The point is, answering these questions is hard. Witness the
confusion in this thread alone. DIY cryptosystems are hard:
professionals fail. WEP failed. Does it make sense to push all these
questions onto each new Rails developer's shoulders?

And I think that is exactly what it comes to. That's kind of where I landed with that post when I started considering what user_id really meant.

As neat as cookie sessions are, I don't think I'm going to use them to store authentication info anymore. Too many question marks.

This problem can be addressed in a lot of ways. One of the easiest approaches would be to use a filter to process the validity of a cookie. Have an after_filter that adds a “single-use” token to the cookie after a request and a before_filter that checks for the “single-use” token when a user makes a new request. That way a replay attack wouldn’t work.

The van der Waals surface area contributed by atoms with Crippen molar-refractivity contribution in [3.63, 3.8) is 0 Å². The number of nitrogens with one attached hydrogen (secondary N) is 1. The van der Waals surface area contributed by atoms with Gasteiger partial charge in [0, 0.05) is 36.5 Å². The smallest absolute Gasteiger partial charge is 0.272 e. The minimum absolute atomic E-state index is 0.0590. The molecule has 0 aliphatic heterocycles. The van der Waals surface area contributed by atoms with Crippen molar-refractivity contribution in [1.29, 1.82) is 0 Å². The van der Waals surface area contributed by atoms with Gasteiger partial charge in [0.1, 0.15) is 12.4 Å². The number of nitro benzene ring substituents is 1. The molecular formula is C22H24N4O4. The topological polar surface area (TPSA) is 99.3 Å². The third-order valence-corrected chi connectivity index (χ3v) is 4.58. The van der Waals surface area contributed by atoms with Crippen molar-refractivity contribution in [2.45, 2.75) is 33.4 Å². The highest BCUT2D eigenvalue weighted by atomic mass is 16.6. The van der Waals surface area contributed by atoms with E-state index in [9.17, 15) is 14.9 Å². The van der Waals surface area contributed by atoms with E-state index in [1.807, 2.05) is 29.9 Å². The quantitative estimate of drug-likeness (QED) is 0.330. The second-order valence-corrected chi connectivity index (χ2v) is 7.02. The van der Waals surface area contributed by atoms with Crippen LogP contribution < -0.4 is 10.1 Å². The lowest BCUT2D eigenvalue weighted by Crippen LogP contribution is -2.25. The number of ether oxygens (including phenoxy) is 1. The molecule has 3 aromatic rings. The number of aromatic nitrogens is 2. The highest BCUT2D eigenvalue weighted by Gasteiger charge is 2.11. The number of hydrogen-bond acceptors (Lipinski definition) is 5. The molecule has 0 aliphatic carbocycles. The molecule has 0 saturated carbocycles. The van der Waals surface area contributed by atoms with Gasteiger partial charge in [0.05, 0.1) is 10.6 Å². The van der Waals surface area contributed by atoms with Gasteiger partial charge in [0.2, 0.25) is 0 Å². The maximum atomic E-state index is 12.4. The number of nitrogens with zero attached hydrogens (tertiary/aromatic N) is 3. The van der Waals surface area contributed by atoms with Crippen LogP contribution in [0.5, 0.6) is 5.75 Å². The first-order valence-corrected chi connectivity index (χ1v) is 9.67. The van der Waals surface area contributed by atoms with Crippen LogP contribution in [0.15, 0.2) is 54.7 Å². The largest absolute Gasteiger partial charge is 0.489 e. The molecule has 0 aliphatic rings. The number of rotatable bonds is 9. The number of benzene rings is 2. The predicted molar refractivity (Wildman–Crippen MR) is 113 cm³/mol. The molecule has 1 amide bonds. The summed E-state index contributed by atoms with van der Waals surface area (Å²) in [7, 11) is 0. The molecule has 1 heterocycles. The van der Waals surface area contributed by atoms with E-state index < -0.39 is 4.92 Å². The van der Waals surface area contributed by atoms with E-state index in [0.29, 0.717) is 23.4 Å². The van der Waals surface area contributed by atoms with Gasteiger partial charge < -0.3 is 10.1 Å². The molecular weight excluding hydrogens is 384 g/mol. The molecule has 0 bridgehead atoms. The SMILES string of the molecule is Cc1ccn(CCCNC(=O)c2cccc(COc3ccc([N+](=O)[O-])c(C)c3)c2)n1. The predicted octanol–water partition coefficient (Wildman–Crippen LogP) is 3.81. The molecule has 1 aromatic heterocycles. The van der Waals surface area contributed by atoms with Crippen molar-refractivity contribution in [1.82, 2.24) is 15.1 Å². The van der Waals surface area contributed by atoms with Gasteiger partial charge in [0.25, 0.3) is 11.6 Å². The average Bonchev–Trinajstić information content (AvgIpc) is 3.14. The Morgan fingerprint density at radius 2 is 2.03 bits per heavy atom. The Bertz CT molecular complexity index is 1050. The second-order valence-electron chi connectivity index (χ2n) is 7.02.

Bundling in something like this into Rails makes a lot of sense. It would be opt in by adding the filters into application.rb and not forced on anyone by default.

This was discussed earlier in the thread. The problem is that such a nonce would require communication between the backend servers via DRb or the database, which removes any benefit from storing the cookies client-side. You might as well store the whole session in the database or DRb store.

As for the opt-in, if you’re the type of user that would know enough about security to opt in to such a plan, you’re probably not storing account balances in a client-side cookie. The discussion we are having concerns sensible defaults.